Every once in a while, however, I test, find I’m at say 39, and I don’t feel incoherent at all. In fact I’ve found an increase in my useable vocabulary! I’ve been engaged in conversation when I test. When I discover how low I am I’ve asked the person I was talking to if I displayed any changes in personality or exhibited any deficiency in my usual ability to maintain appropriate conversation. In these cases my conversation partner has always responded “no.” They are as much surprised by the measured low as I am.

Maybe this is what “hypo unawareness” is all about. Maybe cognitive ability sometimes does not become impaired until you suddenly drop off the cliff into complete incoherence quickly followed by a seizure. Maybe some hypos are much different than others. This would account for the “sneaky” lows that stalk all of us T1s from time to time.



I’m pretty ignorant when it comes to T2 symptoms and blood sugar ranges. When you go “low,” what kind of numbers have you measured? What kind of symptoms do you experience?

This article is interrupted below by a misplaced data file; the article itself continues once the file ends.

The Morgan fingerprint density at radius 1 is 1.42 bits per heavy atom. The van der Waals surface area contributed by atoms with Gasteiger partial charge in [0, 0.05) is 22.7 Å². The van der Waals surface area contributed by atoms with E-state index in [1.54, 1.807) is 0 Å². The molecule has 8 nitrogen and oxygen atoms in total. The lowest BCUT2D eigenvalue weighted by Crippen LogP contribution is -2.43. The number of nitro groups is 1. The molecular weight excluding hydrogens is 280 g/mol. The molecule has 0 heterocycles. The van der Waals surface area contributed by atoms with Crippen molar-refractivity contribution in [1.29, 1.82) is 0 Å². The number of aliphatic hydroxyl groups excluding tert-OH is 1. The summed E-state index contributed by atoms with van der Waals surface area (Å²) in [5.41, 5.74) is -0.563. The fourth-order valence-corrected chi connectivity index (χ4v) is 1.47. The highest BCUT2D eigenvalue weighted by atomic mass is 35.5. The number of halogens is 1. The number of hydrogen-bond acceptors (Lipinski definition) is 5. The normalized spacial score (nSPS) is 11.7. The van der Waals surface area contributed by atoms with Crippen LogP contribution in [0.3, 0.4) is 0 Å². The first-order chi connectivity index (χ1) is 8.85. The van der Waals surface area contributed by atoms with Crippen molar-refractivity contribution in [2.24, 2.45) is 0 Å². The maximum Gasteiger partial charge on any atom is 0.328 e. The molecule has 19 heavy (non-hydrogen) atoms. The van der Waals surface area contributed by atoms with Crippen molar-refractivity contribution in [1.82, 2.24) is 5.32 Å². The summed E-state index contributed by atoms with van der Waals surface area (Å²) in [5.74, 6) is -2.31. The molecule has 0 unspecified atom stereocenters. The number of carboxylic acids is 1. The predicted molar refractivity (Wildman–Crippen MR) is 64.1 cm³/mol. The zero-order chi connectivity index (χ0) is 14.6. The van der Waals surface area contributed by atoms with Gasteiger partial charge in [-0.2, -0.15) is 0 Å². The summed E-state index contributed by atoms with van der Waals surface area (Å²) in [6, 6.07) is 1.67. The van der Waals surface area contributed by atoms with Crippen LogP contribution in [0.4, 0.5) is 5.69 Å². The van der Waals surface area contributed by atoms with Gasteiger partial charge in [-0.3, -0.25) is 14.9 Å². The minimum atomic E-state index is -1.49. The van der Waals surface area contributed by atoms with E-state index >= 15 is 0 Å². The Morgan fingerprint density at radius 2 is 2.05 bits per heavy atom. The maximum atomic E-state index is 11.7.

I think that your habit of testing every time you leave the house is a good one.


DC Reporter,

Your 50 years of fighting this beast successfully impresses me. It’s a formidable foe that has taken down many good people.

I’m hesitant to offer any advice to someone with as much experience as you but I think you would do yourself a favor to find out your BG level and trend before you drive. It’s a small task and it only takes one serious low to harm you and others around you.

Keep on keeping on!

Thanks Terry for the additional info on the Dex. I get about 7 days on the MM sensors…looking forward to comparing to the Dex. I read a research article in which they compared the Dex and MM simultaneously…and in comparison to lab tests…on the same test subjects. The Dex7+ looks like it will be the one…but, want to do a comparison for myself.